But bad news for the American press. Ezra Klein and Stan Collender pile on to David Broder. Each day the Washington Post publishes David Broder is another day of humiliation for serious journalists working for the Post, for Newsweek, etc.--and also a day of humiliation for all those working for Stanley Kaplan Test Prep.
What Is David Broder Thinking?: David Broder has a column in today's The Washington Post that I find close to incomprehensible. First he says that the Congressional Budget Office's substantive, detailed analysis shows that the bill proposed by Senate Majority Leader Harry Reid (D-NV) will reduce the deficit.
(Note to David: CBO does not give its "blessing" to legislation; all it does is score the bill.)
Second, he says that the CBO scoring that shows the bill reducing the deficit compared to existing law is not as valuable as polls that show that Americans don't believe it. And he says that the polls are somehow more correct than CBO even though one group actually analyzed the bill while the other got its almost certainly less-than-complete-and accurate information from someone else. Third, Broder says "every expert I have talked to says that the public has it right. These bills, as they stand, are budget-busters."
(Question: David...Did you talk to the current director of the Congressional Budget Office who actually did the analysis rather than a former CBO director who didn't?)
Ezra Klein, who also writes for The Washington Post, also takes Broder to task for making other similarly inconsistent claims. You also have to like Ezra's take on the strange view of deficit hawks towards health care:
I'm confused by the budget hawks who that take the line: "This bill needs to cut the deficit, and I don't believe Democrats will cut the deficit, but since the actual provisions of the bill unambiguously cut the deficit, then I guess Congress won't stick to it."
And here is Ezra Klein, trying to repair some of the damage:
Ezra Klein: You can't cut the deficit without a bill that cuts the deficit: David Broder has a column today expressing skepticism that health-care reform will really cut the deficit. But he doesn't provide much evidence for the charge.
The specific budget gimmick mentioned in the column is that Reid has delayed the subsidies "from mid-2013 to January 2014 -- long after taxes and fees levied by the bill would have begun." But not that long. The excise tax, for instance, begins in 2013. More to the point, it's not clear what Broder's complaint is. Reid delayed the implementation of the subsidies in order to ensure the bill's deficit neutrality in the first 10 years, which is what Broder wants. Why attack him for it? Then we get this:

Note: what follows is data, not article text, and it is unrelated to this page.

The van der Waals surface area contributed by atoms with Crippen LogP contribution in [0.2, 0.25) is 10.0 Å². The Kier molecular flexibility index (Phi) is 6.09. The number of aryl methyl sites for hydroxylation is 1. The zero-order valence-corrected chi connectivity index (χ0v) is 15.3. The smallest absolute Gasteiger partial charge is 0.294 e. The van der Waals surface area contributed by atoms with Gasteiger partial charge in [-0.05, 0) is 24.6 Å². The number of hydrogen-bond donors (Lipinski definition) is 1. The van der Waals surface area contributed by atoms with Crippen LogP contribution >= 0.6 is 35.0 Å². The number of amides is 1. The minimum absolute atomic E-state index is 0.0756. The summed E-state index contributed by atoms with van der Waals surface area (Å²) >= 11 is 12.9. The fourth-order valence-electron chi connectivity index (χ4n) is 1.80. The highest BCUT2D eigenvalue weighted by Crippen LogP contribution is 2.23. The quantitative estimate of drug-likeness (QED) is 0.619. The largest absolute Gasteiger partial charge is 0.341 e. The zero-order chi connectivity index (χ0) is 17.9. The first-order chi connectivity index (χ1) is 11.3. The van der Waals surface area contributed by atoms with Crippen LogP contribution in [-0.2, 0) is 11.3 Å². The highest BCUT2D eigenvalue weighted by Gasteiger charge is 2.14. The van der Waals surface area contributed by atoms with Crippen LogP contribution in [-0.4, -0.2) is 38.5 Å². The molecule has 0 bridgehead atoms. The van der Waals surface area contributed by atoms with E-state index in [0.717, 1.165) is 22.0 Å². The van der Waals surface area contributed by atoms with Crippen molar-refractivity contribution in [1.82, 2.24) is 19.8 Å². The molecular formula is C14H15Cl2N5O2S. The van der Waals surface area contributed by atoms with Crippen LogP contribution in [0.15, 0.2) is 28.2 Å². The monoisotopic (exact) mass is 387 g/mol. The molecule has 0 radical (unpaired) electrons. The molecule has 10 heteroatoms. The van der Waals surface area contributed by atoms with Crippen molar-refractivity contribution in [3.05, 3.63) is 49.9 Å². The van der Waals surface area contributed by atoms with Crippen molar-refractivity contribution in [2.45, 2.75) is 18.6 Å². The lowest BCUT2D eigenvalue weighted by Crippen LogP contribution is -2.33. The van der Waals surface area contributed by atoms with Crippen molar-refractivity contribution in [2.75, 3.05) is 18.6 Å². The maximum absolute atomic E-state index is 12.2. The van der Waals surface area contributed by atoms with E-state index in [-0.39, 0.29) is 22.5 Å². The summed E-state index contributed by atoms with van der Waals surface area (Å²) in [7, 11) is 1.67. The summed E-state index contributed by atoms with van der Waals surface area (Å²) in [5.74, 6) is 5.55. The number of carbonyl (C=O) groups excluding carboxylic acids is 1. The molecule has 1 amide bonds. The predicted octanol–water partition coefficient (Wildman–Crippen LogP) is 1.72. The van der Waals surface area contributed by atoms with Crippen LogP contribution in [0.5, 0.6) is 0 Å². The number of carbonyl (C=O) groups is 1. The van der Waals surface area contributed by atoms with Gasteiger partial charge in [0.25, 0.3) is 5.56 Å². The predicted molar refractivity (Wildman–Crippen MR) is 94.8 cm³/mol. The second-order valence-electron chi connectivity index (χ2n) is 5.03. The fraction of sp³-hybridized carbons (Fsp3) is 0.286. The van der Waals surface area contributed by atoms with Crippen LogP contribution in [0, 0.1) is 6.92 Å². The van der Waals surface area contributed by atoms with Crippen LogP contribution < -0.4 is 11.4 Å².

There is plenty in the CBO report to suggest that the promised budget savings may not materialize. If you read deep enough, you will find that under the Senate bill, "federal outlays for health care would increase during the 2010-2019 period" -- not decline. The gross increase would be almost $1 trillion -- $848 billion, to be exact, mainly to subsidize the uninsured. The net increase would be $160 billion.
Huh? The net increase of $160 billion in the first 10 years is part of CBO's analysis, not a caveat to it. It doesn't mean the bill doesn't cut the deficit, it just means that overall spending is larger before you add revenues into the equation. Moreover, the CBO continues: "during the decade following the 10-year budget window, the increases and decreases in the federal budgetary commitment to health care stemming from this legislation would roughly balance out."
In other words, the revenue and the savings grow more quickly than the costs. Extend that line out further and, yes, federal spending on health care falls as a result of this bill. In other words, the bill satisfies Broder's conditions. But he doesn't come out and say that.
Instead, he pivots to the now-traditional argument that Congress won't be able to stick to the savings and revenue measures in this bill. That, however, is another way of saying that Congress can't cut health-care costs and the American government will go bankrupt. For one thing, that's not a very good reason not to at least try and avert that outcome. But if Broder's position is that we face certain fiscal collapse, then the only real question is whether we would prefer that 30 million Americans had insurance in the meantime, or went uninsured over that period.
More broadly, I'm confused by the budget hawks who that take the line: "This bill needs to cut the deficit, and I don't believe Democrats will cut the deficit, but since the actual provisions of the bill unambiguously cut the deficit, then I guess Congress won't stick to it."
People who want to cut the deficit should support this bill, and support its implementation. The alternative is no bill that cuts the deficit, and thus no hope of cutting the deficit.
A good piece, by contrast, comes from Ron Brownstein: